Why is it sacrosanct? It’s a question I have often asked myself as someone born, and mostly educated, outside of the United States but who has spent most of my life in America. The question relates to the U.S. Constitution.
I am not suggesting that it’s an unimportant document, far from it. However, the reverence in which it is held and the conviction that every word is sacrosanct, when the document was written over two hundred and fifty years ago, is puzzling. Logic would tell you that a small group of businessmen, and small-town lawyers, writing in the mid seventeen hundreds could not possibly have created a document that would be totally relevant today even if it is the country’s constitution. Differences in cultural interpretation alone, two hundred and fifty years later, would make the intentions of the Founding Fathers virtually impossible to understand today. Why, then, is such strict adherence to the wording, and today’s interpretation of the original intent, the political norm? Why is it sacrosanct? The answer, of course, is that such adherence and interpretation is an illusion foisted on the general public to keep them under control and feeling safe. It is politically convenient for those in power.
Those few businessmen and lawyers did a remarkable job in producing a document that has any relevance at all, today, after 250 years. However, they could not possibly have anticipated how their wording might be twisted by self-serving lawyers and politicians of the future. They would probably be horrified by how their high moral standards of representational government, within their limited framework of acceptable representation has played out. (Women, non-land-owners, Native Americans, Blacks, Asians didn’t exist in that framework, and it’s treated as sacrosanct!).
Almost as soon as it was written, the Southern Governors created, and passed into law, the concept of the Electoral College. They did that, including the legal ability to count every slave as two-thirds of a person, to retain power over the burgeoning Northern population. One man, one vote, which was never contemplated anyway, went straight out the window at that point: I should add that the Founding Fathers’ concept of one man, one vote, was actually one male landowner, one vote! Today, the Electoral College is still used to obviate the will of the people by rigging the system to eliminate the popular vote as a method for choosing the President. The system is corrupt and archaic, not to mention undemocratic.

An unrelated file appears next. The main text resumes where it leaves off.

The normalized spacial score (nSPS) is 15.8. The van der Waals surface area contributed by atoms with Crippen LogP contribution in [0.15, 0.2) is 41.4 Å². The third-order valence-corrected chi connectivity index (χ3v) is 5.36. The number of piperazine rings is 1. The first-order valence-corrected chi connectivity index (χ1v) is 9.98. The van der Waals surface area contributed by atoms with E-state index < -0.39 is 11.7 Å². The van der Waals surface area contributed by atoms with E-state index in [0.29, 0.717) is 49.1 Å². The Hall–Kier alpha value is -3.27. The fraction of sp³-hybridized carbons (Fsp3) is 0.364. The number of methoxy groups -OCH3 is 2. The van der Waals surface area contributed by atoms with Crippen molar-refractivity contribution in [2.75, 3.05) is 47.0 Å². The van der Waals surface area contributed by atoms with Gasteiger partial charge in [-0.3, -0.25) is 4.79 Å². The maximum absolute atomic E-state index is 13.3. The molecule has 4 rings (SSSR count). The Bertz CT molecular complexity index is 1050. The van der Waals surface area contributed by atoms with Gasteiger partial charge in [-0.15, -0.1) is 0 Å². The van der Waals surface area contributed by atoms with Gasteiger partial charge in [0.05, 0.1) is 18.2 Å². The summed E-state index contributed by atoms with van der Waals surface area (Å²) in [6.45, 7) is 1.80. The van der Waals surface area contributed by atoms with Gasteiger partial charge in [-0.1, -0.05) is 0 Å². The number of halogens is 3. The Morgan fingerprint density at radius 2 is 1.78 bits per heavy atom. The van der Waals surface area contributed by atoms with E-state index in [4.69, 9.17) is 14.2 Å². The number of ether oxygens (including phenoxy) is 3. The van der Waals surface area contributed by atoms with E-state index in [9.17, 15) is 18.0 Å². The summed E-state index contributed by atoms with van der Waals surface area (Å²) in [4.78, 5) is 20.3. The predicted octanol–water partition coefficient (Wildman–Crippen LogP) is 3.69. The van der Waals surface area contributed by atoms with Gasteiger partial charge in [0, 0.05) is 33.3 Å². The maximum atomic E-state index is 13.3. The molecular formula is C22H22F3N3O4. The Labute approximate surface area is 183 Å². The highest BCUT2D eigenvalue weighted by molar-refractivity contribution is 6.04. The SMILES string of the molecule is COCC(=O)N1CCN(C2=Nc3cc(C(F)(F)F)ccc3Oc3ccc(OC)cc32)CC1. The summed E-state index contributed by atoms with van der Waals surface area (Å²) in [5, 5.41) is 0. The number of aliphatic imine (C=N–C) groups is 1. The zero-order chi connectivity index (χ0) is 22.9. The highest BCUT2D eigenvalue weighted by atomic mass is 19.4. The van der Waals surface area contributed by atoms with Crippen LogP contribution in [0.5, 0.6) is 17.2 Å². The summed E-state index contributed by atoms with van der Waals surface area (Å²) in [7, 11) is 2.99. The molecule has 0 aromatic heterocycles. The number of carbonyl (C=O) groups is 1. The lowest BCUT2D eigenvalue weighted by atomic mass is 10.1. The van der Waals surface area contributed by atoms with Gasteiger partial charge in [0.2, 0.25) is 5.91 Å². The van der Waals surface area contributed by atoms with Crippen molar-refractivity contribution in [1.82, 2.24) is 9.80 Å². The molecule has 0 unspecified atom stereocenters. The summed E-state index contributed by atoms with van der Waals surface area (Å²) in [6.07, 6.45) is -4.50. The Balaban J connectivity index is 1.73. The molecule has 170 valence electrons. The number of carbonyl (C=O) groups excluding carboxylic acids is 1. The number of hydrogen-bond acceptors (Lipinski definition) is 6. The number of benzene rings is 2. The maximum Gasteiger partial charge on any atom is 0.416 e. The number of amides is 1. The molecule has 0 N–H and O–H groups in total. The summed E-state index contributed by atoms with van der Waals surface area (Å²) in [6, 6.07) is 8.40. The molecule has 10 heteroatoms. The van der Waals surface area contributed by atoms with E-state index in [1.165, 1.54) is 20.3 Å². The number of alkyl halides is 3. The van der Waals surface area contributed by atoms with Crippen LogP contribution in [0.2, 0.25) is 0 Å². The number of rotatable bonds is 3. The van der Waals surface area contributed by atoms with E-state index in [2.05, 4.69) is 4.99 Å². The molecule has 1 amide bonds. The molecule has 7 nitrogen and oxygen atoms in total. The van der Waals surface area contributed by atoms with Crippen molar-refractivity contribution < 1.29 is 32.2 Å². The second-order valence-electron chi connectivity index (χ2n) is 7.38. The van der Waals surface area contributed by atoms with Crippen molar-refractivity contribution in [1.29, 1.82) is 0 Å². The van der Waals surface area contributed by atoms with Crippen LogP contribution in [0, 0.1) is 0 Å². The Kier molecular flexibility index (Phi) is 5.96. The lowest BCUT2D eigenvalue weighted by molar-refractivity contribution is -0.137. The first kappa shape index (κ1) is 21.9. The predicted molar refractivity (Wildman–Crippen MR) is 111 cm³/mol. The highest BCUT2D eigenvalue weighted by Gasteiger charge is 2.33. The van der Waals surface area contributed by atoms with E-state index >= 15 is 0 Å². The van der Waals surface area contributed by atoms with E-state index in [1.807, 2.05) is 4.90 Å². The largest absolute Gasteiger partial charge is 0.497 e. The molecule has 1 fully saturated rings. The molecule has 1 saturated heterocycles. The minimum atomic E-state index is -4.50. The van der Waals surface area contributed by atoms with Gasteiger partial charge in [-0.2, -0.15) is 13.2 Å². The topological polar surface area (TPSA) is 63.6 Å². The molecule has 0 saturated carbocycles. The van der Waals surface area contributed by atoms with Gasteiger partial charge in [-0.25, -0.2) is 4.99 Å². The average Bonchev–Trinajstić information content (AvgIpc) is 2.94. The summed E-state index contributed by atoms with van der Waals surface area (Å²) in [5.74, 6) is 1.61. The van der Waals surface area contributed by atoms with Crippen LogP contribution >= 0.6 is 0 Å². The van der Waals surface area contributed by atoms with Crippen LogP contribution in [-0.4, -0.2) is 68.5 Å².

Why then, if the original document was so easily manipulated right from the beginning, is it still treated with such reverence that no changes (Amendments) have occurred in the last fifty years? I would submit that no changes have been passed in that period, and few before that, because it suits political ambitions. It is only promoted as sacrosanct by those who use it for their own ends.
District gerrymandering, district packing, both of which are designed to disenfranchise certain elements of society and/or to rig elections in favor of the incumbent administration, could easily be eliminated with a constitutional amendment. It will never happen because politicians won’t let it. They are constitutionally within their rights, because the writers of the constitution, in their perfectly understandable naiveté, probably never imagined such shenanigans.
The U.S Senate is a great example of the ability to rig elections without compromising the Constitution. Republicans, in admitting Dakota as a state, decided to divide it into North Dakota and South Dakota. Why, because the two states would provide them with 4 senators whereas one state would only provide them with two? An effective ploy when voting in Congress is all about numbers. Further, why is it that, for example, Wyoming has two senators for a population of 581,813 (2022), when California has two senators for a population of 39,185,605 (2022), and Washington DC has no senators at all for a population of 4.7 million. Doesn’t sound much like democracy to me.
Re-districting can occur every 10 years. On the surface that appears to be a sensible rule in a growing, and geographically mobile, population. However, it has allowed each political party, when they are in power, to manipulate district lines to include, exclude and concentrate segments of the population to rig election results. All legal under the Constitution.
The Founding Fathers are probably turning in their graves at the abuse visited on their good intentions and words.
I don’t expect that this situation will ever change because it is not in the interest of the decision-makers who are in power, to do so. It is in their interests to maintain the illusion that the Constitution is sacrosanct.
However, perhaps schools should teach, not only the Constitution itself, but also the abuses to which power-hungry politicians and political parties have put the document. That might, eventually, produce the changes necessary to establish an actual democracy. One can hope!